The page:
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FPCA's Bell earns all-state
jc fpca bell
First Presbyterian Christian Academy Headmaster Reggie Burgess (left) presents the GISA all-state plaque to Joey Bell. To the right of Bell are his parents Ida and Robert Bell. - photo by Photo by Jimmy Courier
In First Presbyterian Christian Academy’s first year of varsity basketball, they exceeded all expectations.
The Highlanders advanced to the Georgia Independent Schools Association semi-finals before being eliminated by eventual-champion David Emanuel Academy.
Power forward Joey Bell was an integral part of the Highlanders’ newfound success.
The sophomore averaged 23 points, nine rebounds and six assists a game. For his basketball feats, Bell was unanimously voted onto the GISA Class A All-State First Team by GISA coaches.
“He’s a very unselfish player. We go as he goes,” FPCA coach Darrell West said. “I think he can go pretty far with his game if that's what he wants to do.”
West said Bell was clutch all season, particularly in the playoffs..
In the first round of the GISA playoffs, Bell hit the game-winning layup to defeat Flint River Academy 42-41.  .
“Joey was just about everything. If he wasn’t going, then the team wasn’t going,” FPCA assistant coach David Linderman said. “He made the guys around him play better. If not, he would get onto them. He would pass the ball and wasn’t selfish. He’s a great kid, athlete and student. We expect a lot from him.”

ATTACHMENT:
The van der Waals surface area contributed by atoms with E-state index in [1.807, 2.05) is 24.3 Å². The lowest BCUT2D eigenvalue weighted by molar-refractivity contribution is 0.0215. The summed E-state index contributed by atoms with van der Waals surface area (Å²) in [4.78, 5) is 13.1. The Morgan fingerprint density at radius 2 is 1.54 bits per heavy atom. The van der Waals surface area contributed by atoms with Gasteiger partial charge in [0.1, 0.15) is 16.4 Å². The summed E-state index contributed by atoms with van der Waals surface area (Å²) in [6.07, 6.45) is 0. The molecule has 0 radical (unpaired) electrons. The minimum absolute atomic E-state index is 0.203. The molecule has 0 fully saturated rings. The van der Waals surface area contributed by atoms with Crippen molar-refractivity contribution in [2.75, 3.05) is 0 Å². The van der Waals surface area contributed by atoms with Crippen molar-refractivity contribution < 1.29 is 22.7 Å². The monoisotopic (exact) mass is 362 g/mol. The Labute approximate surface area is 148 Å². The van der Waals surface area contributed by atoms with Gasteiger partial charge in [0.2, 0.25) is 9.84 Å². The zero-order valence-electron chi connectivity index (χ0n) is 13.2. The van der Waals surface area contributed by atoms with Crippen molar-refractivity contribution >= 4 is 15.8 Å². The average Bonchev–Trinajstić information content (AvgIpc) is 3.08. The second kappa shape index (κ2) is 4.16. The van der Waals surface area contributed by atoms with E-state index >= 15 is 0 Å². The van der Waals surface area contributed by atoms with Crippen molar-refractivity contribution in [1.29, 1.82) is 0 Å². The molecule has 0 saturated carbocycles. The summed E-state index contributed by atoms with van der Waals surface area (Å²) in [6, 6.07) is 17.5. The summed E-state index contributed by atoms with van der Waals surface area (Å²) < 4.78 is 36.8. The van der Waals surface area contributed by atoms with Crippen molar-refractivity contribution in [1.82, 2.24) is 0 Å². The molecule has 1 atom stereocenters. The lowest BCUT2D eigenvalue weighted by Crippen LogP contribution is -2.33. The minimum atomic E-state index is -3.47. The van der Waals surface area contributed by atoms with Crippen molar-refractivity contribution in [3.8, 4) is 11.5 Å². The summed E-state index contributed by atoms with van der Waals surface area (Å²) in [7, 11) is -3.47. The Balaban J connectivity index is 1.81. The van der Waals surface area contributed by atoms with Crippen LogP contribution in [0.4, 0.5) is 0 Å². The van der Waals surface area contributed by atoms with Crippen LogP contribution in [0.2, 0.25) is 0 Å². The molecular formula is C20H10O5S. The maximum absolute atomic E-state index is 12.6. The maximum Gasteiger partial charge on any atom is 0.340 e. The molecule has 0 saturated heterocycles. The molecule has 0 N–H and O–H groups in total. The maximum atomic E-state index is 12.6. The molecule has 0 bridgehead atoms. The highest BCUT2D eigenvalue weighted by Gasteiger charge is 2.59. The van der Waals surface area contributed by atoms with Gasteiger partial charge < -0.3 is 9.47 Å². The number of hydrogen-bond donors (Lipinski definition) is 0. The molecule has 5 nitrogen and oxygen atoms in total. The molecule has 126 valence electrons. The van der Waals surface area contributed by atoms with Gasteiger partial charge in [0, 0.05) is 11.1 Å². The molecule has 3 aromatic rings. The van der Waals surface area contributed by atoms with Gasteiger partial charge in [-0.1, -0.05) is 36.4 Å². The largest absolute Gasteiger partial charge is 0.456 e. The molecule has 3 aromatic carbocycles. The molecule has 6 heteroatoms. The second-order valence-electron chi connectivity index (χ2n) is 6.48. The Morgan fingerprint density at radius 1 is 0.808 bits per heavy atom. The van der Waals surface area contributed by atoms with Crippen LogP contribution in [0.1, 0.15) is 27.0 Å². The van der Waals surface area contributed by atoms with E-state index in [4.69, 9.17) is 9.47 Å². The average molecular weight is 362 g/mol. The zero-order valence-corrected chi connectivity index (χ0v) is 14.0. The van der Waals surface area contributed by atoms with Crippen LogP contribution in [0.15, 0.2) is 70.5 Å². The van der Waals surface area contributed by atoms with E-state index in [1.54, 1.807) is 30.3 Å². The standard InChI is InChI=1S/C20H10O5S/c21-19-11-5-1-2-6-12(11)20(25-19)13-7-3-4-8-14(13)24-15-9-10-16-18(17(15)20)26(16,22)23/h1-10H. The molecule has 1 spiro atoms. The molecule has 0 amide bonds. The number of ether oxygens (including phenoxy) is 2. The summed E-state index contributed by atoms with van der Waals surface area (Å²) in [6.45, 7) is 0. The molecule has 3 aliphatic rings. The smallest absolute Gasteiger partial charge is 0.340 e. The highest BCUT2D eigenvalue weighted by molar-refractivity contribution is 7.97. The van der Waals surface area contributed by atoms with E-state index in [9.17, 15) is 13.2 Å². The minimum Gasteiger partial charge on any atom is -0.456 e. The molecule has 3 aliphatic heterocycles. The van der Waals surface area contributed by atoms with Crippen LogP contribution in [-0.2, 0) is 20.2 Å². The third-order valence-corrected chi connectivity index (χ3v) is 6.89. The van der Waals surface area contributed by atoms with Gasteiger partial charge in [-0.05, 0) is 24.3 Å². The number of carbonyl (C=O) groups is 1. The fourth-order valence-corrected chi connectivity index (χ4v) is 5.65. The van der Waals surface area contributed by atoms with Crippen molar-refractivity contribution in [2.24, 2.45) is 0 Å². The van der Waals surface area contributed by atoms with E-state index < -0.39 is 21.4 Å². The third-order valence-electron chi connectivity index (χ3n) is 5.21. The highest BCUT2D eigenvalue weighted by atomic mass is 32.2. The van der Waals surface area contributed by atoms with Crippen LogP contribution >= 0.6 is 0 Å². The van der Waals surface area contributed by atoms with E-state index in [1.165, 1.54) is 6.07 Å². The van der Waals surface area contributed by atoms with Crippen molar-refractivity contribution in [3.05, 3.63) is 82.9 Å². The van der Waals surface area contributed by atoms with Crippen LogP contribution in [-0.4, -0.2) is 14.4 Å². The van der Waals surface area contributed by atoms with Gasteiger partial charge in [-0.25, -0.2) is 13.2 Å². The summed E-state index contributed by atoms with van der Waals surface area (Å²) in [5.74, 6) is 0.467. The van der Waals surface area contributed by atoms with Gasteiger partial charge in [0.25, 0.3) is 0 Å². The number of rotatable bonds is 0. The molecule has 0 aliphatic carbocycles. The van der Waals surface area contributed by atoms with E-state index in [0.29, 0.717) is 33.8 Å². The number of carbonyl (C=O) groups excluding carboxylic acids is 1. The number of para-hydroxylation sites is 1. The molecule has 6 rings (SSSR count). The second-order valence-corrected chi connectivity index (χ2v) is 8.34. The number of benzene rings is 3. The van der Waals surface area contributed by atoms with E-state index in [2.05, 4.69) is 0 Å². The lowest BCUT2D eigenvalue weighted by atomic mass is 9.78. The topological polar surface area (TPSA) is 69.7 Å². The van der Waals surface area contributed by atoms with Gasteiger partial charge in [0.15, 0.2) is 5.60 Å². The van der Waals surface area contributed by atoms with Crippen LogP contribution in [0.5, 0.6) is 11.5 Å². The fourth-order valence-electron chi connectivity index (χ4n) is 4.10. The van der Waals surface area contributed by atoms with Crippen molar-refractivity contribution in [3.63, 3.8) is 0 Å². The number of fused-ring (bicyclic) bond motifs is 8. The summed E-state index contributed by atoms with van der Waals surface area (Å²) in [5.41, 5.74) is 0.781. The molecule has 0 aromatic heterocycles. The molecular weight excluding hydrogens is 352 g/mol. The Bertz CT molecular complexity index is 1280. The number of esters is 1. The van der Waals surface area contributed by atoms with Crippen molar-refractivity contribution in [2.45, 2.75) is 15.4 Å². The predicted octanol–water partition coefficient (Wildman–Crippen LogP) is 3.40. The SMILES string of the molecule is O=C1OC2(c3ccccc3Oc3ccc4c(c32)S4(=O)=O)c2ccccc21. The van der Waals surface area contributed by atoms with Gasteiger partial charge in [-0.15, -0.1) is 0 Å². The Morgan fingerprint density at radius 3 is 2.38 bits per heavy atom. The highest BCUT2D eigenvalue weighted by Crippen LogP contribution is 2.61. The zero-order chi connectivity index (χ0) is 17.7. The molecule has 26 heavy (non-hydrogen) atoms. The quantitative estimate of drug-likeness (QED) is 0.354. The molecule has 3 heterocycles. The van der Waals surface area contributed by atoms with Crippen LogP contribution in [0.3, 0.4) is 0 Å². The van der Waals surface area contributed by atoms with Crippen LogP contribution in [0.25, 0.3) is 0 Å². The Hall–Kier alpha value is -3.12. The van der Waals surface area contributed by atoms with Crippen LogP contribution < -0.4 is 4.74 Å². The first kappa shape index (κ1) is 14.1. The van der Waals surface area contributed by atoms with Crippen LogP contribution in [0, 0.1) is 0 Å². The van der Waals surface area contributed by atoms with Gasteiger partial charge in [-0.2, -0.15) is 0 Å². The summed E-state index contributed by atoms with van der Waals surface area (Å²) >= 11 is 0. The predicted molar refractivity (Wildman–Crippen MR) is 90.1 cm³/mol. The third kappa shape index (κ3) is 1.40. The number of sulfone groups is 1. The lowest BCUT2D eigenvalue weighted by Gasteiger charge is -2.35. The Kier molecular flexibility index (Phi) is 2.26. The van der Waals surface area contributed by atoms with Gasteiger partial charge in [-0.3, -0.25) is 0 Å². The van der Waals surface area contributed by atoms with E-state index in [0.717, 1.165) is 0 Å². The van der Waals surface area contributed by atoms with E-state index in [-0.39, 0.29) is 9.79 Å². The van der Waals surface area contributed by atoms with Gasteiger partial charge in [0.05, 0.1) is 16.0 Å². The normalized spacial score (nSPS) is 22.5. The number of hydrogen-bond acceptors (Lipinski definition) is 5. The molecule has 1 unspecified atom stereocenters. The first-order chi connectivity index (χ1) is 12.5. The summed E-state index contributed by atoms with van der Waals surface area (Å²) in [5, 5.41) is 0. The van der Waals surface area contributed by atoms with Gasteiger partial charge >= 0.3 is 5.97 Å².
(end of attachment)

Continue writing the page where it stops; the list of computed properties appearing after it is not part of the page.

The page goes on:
Bell was one of two sophomores to make the 15-member All-State team.
“It feels pretty good to know that a sophomore can make the All-State team,” he said. “I play hard and practice hard so I stay as good as I was and get better.”
To stay sharp and to improve his game, Bell’s not taking the spring and summer off. Instead, he will suit up for the Coastal Crew Rebels, an AAU team that competes in the Southeast.
FPCA headmaster Reggie Burgess showered Bell with praise.
“He’s our team leader and he exudes confidence,” Burgess said. “He’s determined and when his mind is made up, there is pretty much no stopping him.”
In addition to his hoop skills, Burgess also is impressed with Bell’s character.
“He’s a very good student, quiet and respectful,” Burgess said. “He does whatever he can to help.”
Character and academics are stressed not only at FPCA but also in the Bell household.
“I’m very proud of him and I know he has skills with the basketball,” Joey’s father Robert Bell said. “Our job is to keep him grounded with his schoolwork. As long as he does good in that, he will do well on the basketball court because if he does not make the grades, he doesn’t play.”
Joey’s mother Ida also said she is proud of her son making the All-State team and said he has bounced a basketball since he could walk.
Joey had to learn to be tough and compete at an early age. He used to play basketball with his older brother Robert, who graduated from Bradwell Institute in 2002, and members of the Tiger basketball squad.
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